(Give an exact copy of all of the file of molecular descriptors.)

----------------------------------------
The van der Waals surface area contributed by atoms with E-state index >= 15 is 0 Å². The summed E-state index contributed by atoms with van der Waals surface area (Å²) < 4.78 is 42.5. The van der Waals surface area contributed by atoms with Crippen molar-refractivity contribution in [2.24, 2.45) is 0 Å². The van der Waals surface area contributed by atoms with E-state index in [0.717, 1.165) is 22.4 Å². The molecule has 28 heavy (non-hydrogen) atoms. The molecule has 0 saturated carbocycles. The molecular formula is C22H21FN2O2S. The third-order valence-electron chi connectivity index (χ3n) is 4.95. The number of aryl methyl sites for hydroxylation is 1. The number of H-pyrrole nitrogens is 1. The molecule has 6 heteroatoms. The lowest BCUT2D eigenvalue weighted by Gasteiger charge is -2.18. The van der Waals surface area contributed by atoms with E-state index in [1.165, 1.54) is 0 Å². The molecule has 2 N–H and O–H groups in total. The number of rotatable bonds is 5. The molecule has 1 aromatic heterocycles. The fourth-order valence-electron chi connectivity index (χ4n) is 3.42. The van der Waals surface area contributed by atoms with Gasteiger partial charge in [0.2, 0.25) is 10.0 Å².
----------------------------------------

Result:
The van der Waals surface area contributed by atoms with E-state index >= 15 is 0 Å². The summed E-state index contributed by atoms with van der Waals surface area (Å²) < 4.78 is 42.5. The van der Waals surface area contributed by atoms with Crippen molar-refractivity contribution in [2.24, 2.45) is 0 Å². The van der Waals surface area contributed by atoms with E-state index in [0.717, 1.165) is 22.4 Å². The molecule has 28 heavy (non-hydrogen) atoms. The molecule has 0 saturated carbocycles. The molecular formula is C22H21FN2O2S. The third-order valence-electron chi connectivity index (χ3n) is 4.95. The number of aryl methyl sites for hydroxylation is 1. The number of H-pyrrole nitrogens is 1. The molecule has 6 heteroatoms. The lowest BCUT2D eigenvalue weighted by Gasteiger charge is -2.18. The van der Waals surface area contributed by atoms with E-state index in [1.165, 1.54) is 0 Å². The molecule has 2 N–H and O–H groups in total. The number of rotatable bonds is 5. The molecule has 1 aromatic heterocycles. The fourth-order valence-electron chi connectivity index (χ4n) is 3.42. The van der Waals surface area contributed by atoms with Gasteiger partial charge in [0.2, 0.25) is 10.0 Å².